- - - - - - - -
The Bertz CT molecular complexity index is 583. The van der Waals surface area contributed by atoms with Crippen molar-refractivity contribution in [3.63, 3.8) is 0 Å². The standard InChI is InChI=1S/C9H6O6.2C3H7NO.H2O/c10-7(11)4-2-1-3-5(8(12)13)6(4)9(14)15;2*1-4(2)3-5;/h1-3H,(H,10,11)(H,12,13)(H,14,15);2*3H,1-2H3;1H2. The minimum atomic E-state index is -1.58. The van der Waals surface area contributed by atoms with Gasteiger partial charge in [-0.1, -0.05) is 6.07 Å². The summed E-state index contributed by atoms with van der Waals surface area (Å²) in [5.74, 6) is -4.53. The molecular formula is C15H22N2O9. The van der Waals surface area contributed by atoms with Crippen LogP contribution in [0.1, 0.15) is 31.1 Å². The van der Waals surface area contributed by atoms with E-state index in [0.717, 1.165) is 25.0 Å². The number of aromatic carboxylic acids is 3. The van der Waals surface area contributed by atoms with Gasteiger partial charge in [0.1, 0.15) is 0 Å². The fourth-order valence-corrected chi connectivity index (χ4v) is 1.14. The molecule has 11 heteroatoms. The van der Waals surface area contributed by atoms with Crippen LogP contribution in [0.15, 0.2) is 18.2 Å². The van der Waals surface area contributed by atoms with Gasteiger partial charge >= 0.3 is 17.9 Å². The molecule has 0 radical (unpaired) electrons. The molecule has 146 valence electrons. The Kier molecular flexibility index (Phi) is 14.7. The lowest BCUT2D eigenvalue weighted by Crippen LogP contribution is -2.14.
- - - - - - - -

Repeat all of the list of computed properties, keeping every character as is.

The Bertz CT molecular complexity index is 583. The van der Waals surface area contributed by atoms with Crippen molar-refractivity contribution in [3.63, 3.8) is 0 Å². The standard InChI is InChI=1S/C9H6O6.2C3H7NO.H2O/c10-7(11)4-2-1-3-5(8(12)13)6(4)9(14)15;2*1-4(2)3-5;/h1-3H,(H,10,11)(H,12,13)(H,14,15);2*3H,1-2H3;1H2. The minimum atomic E-state index is -1.58. The van der Waals surface area contributed by atoms with Gasteiger partial charge in [-0.1, -0.05) is 6.07 Å². The summed E-state index contributed by atoms with van der Waals surface area (Å²) in [5.74, 6) is -4.53. The molecular formula is C15H22N2O9. The van der Waals surface area contributed by atoms with Crippen LogP contribution in [0.1, 0.15) is 31.1 Å². The van der Waals surface area contributed by atoms with E-state index in [0.717, 1.165) is 25.0 Å². The number of aromatic carboxylic acids is 3. The van der Waals surface area contributed by atoms with Gasteiger partial charge in [0.1, 0.15) is 0 Å². The fourth-order valence-corrected chi connectivity index (χ4v) is 1.14. The molecule has 11 heteroatoms. The van der Waals surface area contributed by atoms with Crippen LogP contribution in [0.15, 0.2) is 18.2 Å². The van der Waals surface area contributed by atoms with Gasteiger partial charge >= 0.3 is 17.9 Å². The molecule has 0 radical (unpaired) electrons. The molecule has 146 valence electrons. The Kier molecular flexibility index (Phi) is 14.7. The lowest BCUT2D eigenvalue weighted by Crippen LogP contribution is -2.14.